In fact my frustration of not having made it comes from these limitations. I ignored them against common sense in stead of overcoming them. These intermediate scores lured me into believing it was possible without exploiting what I consider flaws in the selection criteria. I call it flaws because these particular rules don’t fit my personal preferences and romantic views on contesting. But as soon as the latest scores came out and these results were taken into account for the final WRTC selection rankings, I got punched on the nose. Of course you need to travel abroad and submit at least a handful of very big scores for a boost in the qualifying points. Of course being part of some winning regional serious multi-operator group is a must. The scores are needed to add to the qualifying points. But it’s against my stubborn nature.

On the positive side I am proud. Proud to have made it this high in the rankings by sticking to my classic operating scheme of entering contests from home using my small modest station. My ego is big enough to conclude that I must at least have done some things right. But I’m modest enough to put even that in perspective. It simply boils down to dedication and commitment. Being crazy enough, some might call it. Which in my case meant being on the air in almost every major contest and spend more hours in the operating chair than is good for one’s health.

I admit that it was a bitter pill to swallow when the final qualifying scores came out and I had dropped from number four to number ten. Especially since I was looking forward to finally meet all the people in person after having met them on the air over the radio. But I had seen it coming. I was wiped away from the top spots by people who actually had made one or more trips to better locations. Or just happen to live in a better location in my part of the world. Or enlisted in competitive group efforts. While I choose not to do any of these.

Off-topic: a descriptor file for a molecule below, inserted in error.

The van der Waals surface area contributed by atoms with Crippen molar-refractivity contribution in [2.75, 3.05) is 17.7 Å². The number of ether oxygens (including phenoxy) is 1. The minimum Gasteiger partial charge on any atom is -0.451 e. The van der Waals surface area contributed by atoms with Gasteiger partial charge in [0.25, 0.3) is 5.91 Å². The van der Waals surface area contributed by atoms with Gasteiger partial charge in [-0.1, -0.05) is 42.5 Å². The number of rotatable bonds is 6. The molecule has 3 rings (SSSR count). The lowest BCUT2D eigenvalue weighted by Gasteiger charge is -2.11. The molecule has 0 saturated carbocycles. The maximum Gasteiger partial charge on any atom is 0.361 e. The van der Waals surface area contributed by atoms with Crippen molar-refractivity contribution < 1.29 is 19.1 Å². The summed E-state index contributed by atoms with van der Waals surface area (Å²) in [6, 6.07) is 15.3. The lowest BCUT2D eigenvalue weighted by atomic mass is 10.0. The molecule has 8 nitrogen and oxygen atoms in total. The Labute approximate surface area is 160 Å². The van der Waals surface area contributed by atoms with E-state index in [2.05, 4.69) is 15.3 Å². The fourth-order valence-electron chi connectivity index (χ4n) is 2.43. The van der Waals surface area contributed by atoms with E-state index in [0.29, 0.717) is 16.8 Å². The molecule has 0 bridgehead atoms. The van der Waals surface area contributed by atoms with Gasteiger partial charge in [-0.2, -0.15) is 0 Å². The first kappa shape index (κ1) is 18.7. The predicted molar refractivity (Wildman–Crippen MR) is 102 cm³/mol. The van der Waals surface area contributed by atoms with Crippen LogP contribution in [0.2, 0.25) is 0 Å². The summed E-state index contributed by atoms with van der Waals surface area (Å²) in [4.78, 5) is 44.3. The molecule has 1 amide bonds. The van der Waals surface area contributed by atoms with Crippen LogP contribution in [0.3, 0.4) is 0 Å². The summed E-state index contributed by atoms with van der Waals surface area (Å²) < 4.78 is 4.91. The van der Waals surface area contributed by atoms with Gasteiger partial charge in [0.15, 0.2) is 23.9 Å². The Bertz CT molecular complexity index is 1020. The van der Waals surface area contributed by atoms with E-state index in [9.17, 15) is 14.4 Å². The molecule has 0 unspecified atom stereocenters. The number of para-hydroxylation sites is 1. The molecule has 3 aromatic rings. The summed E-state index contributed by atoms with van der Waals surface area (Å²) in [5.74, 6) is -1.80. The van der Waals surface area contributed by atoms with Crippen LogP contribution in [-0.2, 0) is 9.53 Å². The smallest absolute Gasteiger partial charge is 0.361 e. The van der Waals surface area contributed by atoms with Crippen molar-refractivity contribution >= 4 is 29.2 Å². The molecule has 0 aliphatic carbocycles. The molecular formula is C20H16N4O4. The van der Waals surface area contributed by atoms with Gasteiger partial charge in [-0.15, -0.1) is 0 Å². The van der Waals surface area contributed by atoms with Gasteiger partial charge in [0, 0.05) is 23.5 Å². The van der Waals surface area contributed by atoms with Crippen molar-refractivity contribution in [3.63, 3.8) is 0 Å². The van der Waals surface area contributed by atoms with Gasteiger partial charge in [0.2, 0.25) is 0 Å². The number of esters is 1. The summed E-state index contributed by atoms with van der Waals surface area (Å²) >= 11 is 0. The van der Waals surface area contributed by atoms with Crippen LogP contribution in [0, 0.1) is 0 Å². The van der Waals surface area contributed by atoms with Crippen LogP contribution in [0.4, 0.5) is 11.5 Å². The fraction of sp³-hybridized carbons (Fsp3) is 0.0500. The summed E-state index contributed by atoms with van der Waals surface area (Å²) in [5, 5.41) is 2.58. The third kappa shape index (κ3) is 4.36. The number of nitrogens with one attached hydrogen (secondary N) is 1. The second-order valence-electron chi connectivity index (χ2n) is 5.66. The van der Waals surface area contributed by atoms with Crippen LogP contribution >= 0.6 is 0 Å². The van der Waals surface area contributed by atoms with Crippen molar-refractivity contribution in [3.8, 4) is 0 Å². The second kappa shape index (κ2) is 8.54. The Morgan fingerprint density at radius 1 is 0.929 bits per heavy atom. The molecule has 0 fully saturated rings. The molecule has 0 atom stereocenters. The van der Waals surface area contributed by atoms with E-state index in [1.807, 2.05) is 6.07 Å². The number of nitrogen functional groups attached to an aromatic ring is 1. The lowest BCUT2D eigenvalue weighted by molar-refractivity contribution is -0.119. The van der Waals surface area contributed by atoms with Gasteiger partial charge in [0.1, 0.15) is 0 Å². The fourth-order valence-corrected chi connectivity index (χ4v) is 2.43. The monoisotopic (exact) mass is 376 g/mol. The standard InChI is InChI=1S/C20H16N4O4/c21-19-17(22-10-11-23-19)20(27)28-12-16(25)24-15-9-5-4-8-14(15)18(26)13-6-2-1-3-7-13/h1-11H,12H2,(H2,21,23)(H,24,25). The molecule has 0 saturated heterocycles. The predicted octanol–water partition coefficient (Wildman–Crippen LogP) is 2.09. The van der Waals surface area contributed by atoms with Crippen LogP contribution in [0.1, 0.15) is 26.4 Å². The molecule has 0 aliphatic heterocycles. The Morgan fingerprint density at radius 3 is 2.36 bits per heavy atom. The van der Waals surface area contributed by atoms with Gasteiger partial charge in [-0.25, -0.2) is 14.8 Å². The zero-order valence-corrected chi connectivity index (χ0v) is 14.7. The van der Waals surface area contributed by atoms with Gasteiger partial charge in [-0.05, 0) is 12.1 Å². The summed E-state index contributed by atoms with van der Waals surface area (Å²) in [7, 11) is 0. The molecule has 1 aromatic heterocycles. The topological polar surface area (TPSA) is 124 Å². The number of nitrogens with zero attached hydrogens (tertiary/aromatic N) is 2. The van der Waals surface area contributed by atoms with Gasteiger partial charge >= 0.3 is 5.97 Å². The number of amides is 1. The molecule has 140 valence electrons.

In a way it is my own fault. But hindsight is 20/20. My experiment was to see how far I could get competing against those who use the rules and opportunities to their benefit. This experiment has made me push the envelope. Both in the amount of contests I have entered between fall 2010 and spring 2013, as well as in the seriousness of my operations in these specific contests. It really motivated me to keep on going. It’s safe to say that this is true for almost everyone who raised enough points to end up as a team leader in WRTC.

I asked myself if I want to go through all this again. Do I want to be part of a future WRTC? And is it worth the titanic effort? Especially since it has now been established that as a Belgian this can only be done by travelling and / or being part of winning group efforts. Right now I say: ‘thanks but no thanks’. But never say never…

Retrospect 2018: It turns out it can be done from here. OR2F did it for 2018. He did serious efforts in the low power category. Of course this hurts the rate and number of QSO in the contest. If you badly want to qualify for WRTC, this is a small price to pay. But I prefer to run HP and have high rates and more QSO. That’s where the fun is for me. I support and root for my fellow competitors in WRTC but couldn’t care less meself.


I showed you my application of screw-in tent pegs before. You can read it here:

Drought renders screw in anchors useless

Just like last year the soil is very dry and hard. Global warming, local drought. This makes it hard for the tent pegs to screw into the ground. The plastic versions I had before just snap, especially with the high torque screwdriver. This is a clip from July 2018:

The aluminum models can handle the torque without breaking in half. However this professional cordless screwdriver was chosen for its torque and when the tent peg jams, it’s not easy on the wrist and you can hear the machine suffering from the sudden stalling. Afterwards it’s not always easy to open the drill chuck. A cheap toy machine would definitely be broken after a few times.

Last week for EUHFC I used the RX loop. Its base is anchored into the lawn with three tent pegs. The cordless drill / screwdriver did it but this tool is not designed for this kind of job. I don’t want to risk breaking it and that’s why I made use of a promo sale to buy this impact wrench.

This clip shows the impact wrench handles the job like a pro. After all, it is a pro tool. For an amateur – a RADIOamateur.